December 5, 2021
A&E / News

Steam Deck: Exciting new competitor for Nintendo Switch

Valve’s Steam Deck, a direct competitor to the Nintendo Switch, is set to begin shipping in December, though an exact date is not currently known.

The cheapest of the three versions of the Steam Deck starts at $399 and comes with only 64 GB of Storage. The other versions of the Steam Deck include other storage types with higher speeds, as well as higher capacities. They sit at $529 for the 256 GB NVME SSD and $649 for the 512 GB NVME SSD respectively. 

Accessories you receive in the package include a carrying case for all three options, and an anti-glare etched glass LCD screen exclusively on the 512 GB variant.

However, to call the Steam Deck a direct competitor to the Nintendo Switch may be a tad misleading. The Steam Deck is currently looking to be much more of a handheld small-form-factor computer as opposed to exclusively a gaming device. 

It has the ability to run multiple operating systems (OS) and runs Valve’s own SteamOS by default. But you can install windows, or even Linux on it as well and choose which ones to boot off. 

It is currently unclear which games will be available to run on the Steam Deck at launch, but a few notable games include Stardew Valley, Factorio, RimWorld, Left 4 Dead 2, Valheim, and Hollow Knight just to name a few. 

The SteamOS can still run non-steam games as well. If you want to play anything from the Epic Store, GOG, or any other game that has its own launcher, you should be fully capable of doing so.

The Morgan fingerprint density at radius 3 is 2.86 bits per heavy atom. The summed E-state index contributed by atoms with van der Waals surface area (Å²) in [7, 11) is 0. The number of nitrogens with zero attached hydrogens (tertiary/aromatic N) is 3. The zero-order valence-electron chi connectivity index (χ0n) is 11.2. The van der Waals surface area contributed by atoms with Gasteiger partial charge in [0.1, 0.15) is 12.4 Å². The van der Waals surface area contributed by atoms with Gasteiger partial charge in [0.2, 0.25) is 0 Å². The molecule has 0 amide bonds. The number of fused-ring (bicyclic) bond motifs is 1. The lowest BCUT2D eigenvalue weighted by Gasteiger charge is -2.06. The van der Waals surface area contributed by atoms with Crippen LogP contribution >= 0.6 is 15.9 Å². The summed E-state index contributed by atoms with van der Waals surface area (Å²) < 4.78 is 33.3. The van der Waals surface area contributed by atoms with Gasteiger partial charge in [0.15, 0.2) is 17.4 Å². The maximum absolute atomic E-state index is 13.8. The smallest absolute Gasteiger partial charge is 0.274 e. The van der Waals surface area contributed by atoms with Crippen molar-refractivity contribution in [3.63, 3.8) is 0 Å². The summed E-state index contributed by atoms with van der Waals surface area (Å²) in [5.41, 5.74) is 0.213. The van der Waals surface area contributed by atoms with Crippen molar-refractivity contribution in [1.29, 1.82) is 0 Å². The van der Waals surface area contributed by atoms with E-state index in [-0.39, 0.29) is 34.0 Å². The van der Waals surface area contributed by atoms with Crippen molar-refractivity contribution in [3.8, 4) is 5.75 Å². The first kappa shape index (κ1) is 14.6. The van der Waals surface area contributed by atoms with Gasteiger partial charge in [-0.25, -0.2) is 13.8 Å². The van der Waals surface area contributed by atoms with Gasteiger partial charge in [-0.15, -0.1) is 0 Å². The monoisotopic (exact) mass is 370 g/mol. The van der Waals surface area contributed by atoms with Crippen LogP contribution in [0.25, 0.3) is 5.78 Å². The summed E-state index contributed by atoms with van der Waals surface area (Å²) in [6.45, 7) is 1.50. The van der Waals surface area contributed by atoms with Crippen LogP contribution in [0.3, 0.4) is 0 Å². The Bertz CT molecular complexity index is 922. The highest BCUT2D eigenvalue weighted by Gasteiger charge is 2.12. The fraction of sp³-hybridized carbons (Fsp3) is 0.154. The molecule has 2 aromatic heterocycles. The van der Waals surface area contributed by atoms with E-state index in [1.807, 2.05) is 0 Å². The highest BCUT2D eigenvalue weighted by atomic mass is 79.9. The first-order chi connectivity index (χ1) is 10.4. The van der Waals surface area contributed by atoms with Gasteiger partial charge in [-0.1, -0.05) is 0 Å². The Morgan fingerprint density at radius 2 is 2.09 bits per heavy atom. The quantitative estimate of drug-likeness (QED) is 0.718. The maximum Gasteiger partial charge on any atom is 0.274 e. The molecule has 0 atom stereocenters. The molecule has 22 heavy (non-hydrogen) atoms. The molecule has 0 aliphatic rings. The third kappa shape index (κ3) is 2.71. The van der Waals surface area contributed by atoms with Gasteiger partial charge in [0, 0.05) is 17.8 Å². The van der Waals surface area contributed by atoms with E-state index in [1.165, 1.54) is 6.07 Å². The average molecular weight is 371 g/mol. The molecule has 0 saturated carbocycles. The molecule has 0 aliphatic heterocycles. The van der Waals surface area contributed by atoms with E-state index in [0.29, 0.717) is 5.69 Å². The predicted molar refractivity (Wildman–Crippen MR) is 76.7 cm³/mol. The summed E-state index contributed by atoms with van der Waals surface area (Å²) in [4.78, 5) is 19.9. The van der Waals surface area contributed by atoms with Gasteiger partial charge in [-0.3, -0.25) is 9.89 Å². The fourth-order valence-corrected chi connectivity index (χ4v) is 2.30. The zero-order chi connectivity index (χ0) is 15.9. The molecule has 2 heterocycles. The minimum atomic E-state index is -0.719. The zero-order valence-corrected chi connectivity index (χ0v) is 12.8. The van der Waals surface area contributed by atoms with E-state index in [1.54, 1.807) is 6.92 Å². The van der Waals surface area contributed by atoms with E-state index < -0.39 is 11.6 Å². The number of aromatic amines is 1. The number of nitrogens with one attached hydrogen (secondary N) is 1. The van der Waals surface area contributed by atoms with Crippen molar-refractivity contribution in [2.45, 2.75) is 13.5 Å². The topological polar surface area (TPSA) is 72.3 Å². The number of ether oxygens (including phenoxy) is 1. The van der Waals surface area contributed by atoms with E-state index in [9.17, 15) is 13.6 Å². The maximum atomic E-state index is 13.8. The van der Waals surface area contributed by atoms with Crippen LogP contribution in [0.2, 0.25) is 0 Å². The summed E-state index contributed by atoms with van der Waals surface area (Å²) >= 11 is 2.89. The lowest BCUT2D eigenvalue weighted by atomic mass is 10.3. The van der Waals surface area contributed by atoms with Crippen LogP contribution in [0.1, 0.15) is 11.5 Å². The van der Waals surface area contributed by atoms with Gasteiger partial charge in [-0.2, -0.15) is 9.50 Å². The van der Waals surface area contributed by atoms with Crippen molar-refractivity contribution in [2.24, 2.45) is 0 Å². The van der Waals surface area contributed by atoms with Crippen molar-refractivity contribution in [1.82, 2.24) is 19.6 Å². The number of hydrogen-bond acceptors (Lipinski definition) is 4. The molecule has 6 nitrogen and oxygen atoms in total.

Two players are enjoying a game of Stardew Valley on the Steam Deck. Photo courtesy of Valve.

As for the specs of the device, the screen just slightly outclasses the Nintendo Switch: the Steam Deck has a 7-inch LCD screen while the Nintendo Switch has only a 6.2-inch. Resolution is nearly identical to the Nintendo Switch both being right around 1280 x 800. 

They also both support microSD cards to further expand storage. If you like the weight of the Nintendo Switch, you will be disappointed to hear that the Steam Deck is nearly double the weight, but beta testers of the product have spoken about the positive aspects of the grip and feel of the Steam Deck. 

A docking station will be available in the future, but it has yet to be announced how much it will cost. It will provide DisplayPort, HDMI output, an ethernet adapter, and three USB inputs.

The internal specs of the Steam Deck system are very impressive. It has a four-core AMD Zen 2 accelerated processing Unit (APU) which has integrated graphics. 

An APU is meant to be a middle ground between a regular processor and a high-performance graphics card. 

It is still not as strong as a regular PC with its own dedicated graphics card, but it is still very competent on its own. 

The dev kit running Shadow of the Tomb Raider on High settings hits around 40 Frames Per Second (FPS), 60 FPS at medium settings in DOOM, and 30 FPS on high settings in Cyberpunk 2077. Though we should not expect these stats to be the same on the finished product, we know at minimum the Steam Deck can run at these frames. 

Steam has made it extremely clear that users have “every right to open it [Steam Deck] up and do what you want,” according to a Valve spokesperson. 

This is a very different approach compared to companies like Apple who voids warranties on your devices if they are opened by a non-Apple technician. 

Valve has already made a guide showing how to open the Steam Deck and how to replace components. They even have said replacement joy-cons will be available on day one, as this has been a major issue with the Nintendo Switch. Although they do not recommend customers do so without proper knowledge.

Visit https://www.steamdeck.com/en/ for more information.

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